On Friday, the famous Egyptian writer Alaa al-Aswani attacked the use of “war on terror” by Abdel Fattah al-Sisi to strengthen his authority and suppress the opposition.

Aswani said in his article in Washington Post that the Egyptian authorities arrest anyone criticizing Sisi, whether in an article or in a work of art or in a meeting or on social media, and hit the example of young Mahmoud Mohammed Hussein, 18, who was detained for two years without Trial because he wore a T-shirt bearing the words “a homeland without torture.”

Aswani confirms that he himself is threatened for writing this article and his attack on Sisi, but believes that it is the duty of the writer to defend freedom.

Aswani also spoke about the political activist Alaa Abdel-Fattah, who spent five years in prison because he expressed his opinion peacefully. After his release, he now spends every night from 6 pm until 6 am in a closed cell inside a police station.

The famous Egyptian writer points out that the Sisi regime does not even try to demonstrate respect for human rights. The authorities use torture, ill-treatment and enforced disappearances against hundreds of people. Dozens were executed against the law and with impunity.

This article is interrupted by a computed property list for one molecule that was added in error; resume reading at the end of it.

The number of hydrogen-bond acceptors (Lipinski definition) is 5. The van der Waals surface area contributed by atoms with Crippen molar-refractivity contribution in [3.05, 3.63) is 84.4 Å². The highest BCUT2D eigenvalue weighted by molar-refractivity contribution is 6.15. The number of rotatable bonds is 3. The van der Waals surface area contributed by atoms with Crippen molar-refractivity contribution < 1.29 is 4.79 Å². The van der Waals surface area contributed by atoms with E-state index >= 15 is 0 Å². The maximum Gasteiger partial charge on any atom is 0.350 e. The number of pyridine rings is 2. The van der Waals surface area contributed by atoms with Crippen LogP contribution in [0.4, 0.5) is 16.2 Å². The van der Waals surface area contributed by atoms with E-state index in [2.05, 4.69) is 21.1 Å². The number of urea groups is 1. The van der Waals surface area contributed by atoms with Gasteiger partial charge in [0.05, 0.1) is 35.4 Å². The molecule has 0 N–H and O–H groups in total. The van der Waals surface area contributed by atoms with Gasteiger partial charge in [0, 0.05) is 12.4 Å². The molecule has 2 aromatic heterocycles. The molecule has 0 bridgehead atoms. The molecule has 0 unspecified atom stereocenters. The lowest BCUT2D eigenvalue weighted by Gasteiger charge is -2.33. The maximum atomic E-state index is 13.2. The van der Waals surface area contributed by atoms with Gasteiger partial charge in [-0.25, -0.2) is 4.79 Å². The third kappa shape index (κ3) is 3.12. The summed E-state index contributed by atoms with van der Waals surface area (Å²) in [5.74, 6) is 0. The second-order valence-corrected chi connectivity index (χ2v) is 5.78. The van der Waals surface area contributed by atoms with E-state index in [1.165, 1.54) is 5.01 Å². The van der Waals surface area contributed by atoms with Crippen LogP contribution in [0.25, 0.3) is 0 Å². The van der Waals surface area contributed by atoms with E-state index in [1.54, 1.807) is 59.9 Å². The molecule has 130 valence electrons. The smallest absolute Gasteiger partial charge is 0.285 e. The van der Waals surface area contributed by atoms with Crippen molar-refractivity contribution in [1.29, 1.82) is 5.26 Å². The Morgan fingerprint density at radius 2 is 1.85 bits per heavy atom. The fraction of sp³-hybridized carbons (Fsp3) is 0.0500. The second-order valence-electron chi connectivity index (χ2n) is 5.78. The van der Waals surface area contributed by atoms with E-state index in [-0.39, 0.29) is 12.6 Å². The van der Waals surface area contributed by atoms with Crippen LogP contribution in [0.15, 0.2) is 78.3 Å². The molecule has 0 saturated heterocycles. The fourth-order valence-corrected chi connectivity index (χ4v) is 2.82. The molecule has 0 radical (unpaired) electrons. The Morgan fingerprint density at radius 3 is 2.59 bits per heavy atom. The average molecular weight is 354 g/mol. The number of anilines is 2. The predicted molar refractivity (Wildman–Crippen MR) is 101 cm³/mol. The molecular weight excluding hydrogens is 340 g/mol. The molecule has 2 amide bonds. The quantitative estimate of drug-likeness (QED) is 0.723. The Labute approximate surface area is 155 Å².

Aswani also continued his attack on Sisi, saying: “Sisi’s freedom of expression has died. The regime controls the newspapers, television channels, movies and television production companies, all of which have turned into sissy trumpets.”

On the war on terror, Aswani said that Sisi is using an argument to suppress his political opponents rather than terrorists. He even recently held a referendum to amend the constitution to extend his term until 2030, giving him power to control the judiciary and putting the military above the political process.

“Terrorism will not end without justice, justice can only be achieved through the rule of law, and the rule of law prevails only in a democratic state, and Egypt is not a democratic state,” he concluded.